Trial against Amber Gold manager
The trial against a manager of the financial services provider Amber Gold began on Monday in Gdańsk. The ex-manager is accused of cheating Polish small investors out of around 200 million euros between 2009 and 2012 through a pyramid scheme. Is Poland adequately protected against such fraud now?
Savers always fall for crooks' tricks
As the trial against an Amber Gold manager begins, financial journalist Maciej Samcik asks in the liberal daily Gazeta Wyborcza whether Poles would be duped by unrealistic promises of financial returns again:
“In my view this cannot be ruled out. I can well imagine a scenario in which officials once again turn a blind eye, even though the regulations have been tightened in the meantime. All it would take is for another financial magician to come along and fool the people into believing that there is such a thing as profit without risk. Once again a group of small investors will trust them with their money without asking the necessary questions. Now, so soon after the affair, the wounds are still too fresh for something like that to happen. But just wait a little and it will no doubt be possible once again.”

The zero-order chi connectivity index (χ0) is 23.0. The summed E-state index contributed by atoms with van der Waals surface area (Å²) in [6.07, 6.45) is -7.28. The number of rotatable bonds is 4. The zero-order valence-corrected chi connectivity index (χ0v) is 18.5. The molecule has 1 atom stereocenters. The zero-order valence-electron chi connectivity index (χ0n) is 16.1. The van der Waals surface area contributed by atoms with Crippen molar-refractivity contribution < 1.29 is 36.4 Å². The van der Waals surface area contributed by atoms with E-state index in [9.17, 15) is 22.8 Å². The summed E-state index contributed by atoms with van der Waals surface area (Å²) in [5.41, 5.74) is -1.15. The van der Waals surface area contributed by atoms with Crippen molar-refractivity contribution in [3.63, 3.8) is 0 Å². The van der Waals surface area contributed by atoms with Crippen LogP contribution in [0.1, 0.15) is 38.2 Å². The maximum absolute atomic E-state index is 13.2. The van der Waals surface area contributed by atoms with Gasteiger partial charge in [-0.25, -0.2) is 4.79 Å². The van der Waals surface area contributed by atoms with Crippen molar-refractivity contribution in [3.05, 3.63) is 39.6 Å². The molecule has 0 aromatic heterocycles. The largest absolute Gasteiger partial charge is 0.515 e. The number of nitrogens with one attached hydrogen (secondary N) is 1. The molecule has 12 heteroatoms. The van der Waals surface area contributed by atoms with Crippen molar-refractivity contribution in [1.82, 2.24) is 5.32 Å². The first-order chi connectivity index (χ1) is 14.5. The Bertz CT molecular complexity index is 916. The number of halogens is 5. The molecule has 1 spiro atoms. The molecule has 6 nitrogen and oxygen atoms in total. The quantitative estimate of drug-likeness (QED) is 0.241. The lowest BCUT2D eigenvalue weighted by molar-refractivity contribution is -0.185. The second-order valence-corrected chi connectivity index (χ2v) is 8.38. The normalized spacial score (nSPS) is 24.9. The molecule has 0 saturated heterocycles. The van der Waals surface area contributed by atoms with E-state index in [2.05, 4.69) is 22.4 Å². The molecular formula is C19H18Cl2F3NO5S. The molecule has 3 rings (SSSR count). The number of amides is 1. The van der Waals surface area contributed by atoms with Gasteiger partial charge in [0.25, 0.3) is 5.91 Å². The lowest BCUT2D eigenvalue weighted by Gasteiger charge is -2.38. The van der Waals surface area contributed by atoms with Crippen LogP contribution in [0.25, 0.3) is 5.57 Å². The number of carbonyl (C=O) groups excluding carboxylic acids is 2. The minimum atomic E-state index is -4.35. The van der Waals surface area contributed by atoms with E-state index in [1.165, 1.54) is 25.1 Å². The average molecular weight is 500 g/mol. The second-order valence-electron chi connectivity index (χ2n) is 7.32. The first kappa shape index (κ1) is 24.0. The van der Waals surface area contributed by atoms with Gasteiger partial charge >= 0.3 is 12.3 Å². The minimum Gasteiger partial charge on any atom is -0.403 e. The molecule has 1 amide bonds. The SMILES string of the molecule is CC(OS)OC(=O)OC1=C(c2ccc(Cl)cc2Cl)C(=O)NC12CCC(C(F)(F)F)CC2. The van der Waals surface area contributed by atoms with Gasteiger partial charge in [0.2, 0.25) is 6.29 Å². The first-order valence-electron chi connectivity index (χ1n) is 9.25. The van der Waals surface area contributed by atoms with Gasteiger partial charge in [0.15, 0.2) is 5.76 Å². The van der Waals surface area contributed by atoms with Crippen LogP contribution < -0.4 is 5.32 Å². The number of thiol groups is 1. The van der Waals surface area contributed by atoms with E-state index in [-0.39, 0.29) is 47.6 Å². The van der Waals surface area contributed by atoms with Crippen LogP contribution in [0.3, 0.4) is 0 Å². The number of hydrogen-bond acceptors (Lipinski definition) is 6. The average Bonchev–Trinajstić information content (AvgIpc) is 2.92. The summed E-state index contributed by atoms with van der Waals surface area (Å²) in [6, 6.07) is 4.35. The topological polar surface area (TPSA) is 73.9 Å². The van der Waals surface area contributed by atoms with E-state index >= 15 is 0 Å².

Polish state now well armed
Luckily the state has drawn the right consequences from the affair, the conservative daily Dziennik Gazeta Prawna writes approvingly:
“The Financial Supervisory Authority (KNF) and the Authority for Consumer Protection have been given the legal instruments to protect people against such scandals in the future. Among those instruments is the KNF president's power to open an investigation against officials to determine the precise facts. In this way he can find out whether someone has infringed the banking laws or the rules that apply in the financial sectors. … The investigators tasked by the KNF president can now act without restrictions during an investigation - for example they can simply go to the headquarters of a company which is under investigation and view documents there. If someone tries to prevent them from doing so they may face fines of up to half a million zloty [around 120,000 euros] or even prison.”